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Adiabatic processes are processes which occur without gain or loss of heat in the working fluid. The term also describes things which are impermeable to heat transfer; for example, an adiabatic boundary is a boundary that is impermeable to heat transfer. An insulated wall approximates an adiabatic boundary condition. Another example is the adiabatic flame temperature, which is the temperature that would be achieved by a flame in the absence of heat loss to the surroundings. A reversible isentropic process[?] is also an adiabatic process.

Adiabatic heating and cooling are processes that commonly occur due to a change in the pressure of a gas. This can be quantified using the ideal gas law.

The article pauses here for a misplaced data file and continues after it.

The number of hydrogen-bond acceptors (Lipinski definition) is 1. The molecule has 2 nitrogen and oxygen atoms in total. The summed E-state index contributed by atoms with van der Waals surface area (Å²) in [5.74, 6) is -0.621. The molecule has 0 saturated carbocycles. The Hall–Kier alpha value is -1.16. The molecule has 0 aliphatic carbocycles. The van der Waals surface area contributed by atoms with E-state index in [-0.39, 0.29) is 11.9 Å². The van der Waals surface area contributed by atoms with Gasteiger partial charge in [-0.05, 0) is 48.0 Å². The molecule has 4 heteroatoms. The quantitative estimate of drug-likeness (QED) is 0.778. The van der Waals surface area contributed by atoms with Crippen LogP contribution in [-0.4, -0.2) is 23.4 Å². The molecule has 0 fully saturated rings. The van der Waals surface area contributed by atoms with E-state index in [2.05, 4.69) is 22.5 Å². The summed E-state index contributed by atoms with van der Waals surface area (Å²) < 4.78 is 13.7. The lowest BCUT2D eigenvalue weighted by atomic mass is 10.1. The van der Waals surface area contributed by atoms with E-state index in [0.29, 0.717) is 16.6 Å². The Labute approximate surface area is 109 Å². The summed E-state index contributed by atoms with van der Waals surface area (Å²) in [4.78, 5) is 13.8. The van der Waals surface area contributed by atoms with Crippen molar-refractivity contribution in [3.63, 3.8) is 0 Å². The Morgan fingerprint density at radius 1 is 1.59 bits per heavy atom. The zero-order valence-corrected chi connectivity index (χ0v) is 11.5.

There are three different rates of adiabatic cooling for air.

  1. The ambient atmosphere lapse rate, which is the rate that air cools as one goes up in altitude.
  2. The dry adiabatic lapse rate, -10°C per 1000m rise.
  3. The wet adiabatic lapse rate, about -6° per 1000m rise.

The first rate is used to describe the temperature of the surrounding air that the rising air is passing through, and the second and third rates are in reference to a parcel of air that is rising through the atmosphere. The dry adabatic lapse rate applies to air which is below its dew point, ie which is not saturated by water vapor, whereas the wet adabatic lapse rate applies to air which has reached its dew point. Adabatic cooling is a common cause of cloud formation.

Adiabatic cooling does not have to involve a fluid. One technique used to reach very low temperatures (thousandths and even millionths of a degree above absolute zero) is adiabatic demagnetisation[?], where the change in magnetic field on a magnetic material is used to provide adiabatic cooling.

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